My Story

Charlotte Sashaa Ismael


At 15, I was passionate about fashion so I started to study fashion design. But I was steered away from it as a career path, being told there was no prospect in this area. I decided to take another direction and studied accounting and cosmetics hoping to find my path. 


At 20, I left France.

Guided by my love for black American culture, I landed in New York City to practice my English and quickly understood that I wanted to live in an English-speaking country. 5 years later, in September 2019, I took the leap and moved to the Hackney district of London where I began my London adventure as a bartender six months before the start of the pandemic.

BBC Interview Protect But Make It Fashion

What could have been a big obstacle was actually a blessing because it was during the first lockdown, in March 2020, that I decided to start my first brand Protect But Make It Fashion. The idea came to me following my observation of the sudden increase in the wearing of face masks in the streets. It was then that I decided to create my own face masks in order to highlight my style and my personality. So, with £100 in my pocket, I bought a sewing machine, got some fabric, designed the pattern and started selling my products through social networks. At this time, I also had the opportunity to collaborate with Kugali, a London brand that creates comics inspired by African stories, which ordered 500 personalized face masks from me.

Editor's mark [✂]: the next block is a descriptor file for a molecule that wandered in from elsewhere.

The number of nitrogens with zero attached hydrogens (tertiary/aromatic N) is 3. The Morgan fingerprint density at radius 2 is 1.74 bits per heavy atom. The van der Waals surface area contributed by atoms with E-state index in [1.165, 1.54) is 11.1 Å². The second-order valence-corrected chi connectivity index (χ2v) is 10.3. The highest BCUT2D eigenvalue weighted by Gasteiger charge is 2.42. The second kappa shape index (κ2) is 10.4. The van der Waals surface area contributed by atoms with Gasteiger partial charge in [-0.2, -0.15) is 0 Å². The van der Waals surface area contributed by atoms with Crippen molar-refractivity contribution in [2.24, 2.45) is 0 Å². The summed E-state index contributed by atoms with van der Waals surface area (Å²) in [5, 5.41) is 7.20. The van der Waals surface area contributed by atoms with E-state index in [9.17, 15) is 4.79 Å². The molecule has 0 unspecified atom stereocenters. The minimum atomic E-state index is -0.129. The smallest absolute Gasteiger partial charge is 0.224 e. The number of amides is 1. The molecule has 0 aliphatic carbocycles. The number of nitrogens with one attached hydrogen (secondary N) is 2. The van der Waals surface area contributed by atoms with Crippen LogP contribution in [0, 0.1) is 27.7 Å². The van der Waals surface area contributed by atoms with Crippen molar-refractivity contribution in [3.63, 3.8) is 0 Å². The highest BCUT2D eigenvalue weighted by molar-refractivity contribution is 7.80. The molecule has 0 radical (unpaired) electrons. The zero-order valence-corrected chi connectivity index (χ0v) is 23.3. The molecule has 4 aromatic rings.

One year after the release of the first face masks, I wanted more than anything to continue the entrepreneurial adventure but this time with a new ingenious and revolutionary product: the Crown. This fashion accessory, consisting of a bonnet lined with satin and its long matching band, allows the Queen who wears it to create an infinite number of hairstyles. Thus in April 2022, the brand becomes Malka London.

 Malka London crown

The Crown was originally created because I needed it for my textured hair: lockdown made me lazy and I didn't want to style or care for it anymore. I wanted something easy to put on that could still show off my style. Quickly, I wanted to make other women benefit from it, who like me, had the same type of hair and encountered the same problems. It was then, by participating in international markets and fairs, that I discovered a real need among women suffering from hair loss and/or alopecia, particularly following chemotherapy or an emotional shock, who find the choices of elegant and non-stigmatizing products are still limited in today's mainstream market.

Malka London

 Today, I have a genuine desire to invest myself in women in order to encourage them to gain self-confidence without having to worry about their hair, to feel beautiful and elegant while wearing their crowns and to feel strong. and powerful. I also want to create a community of Queens around the world.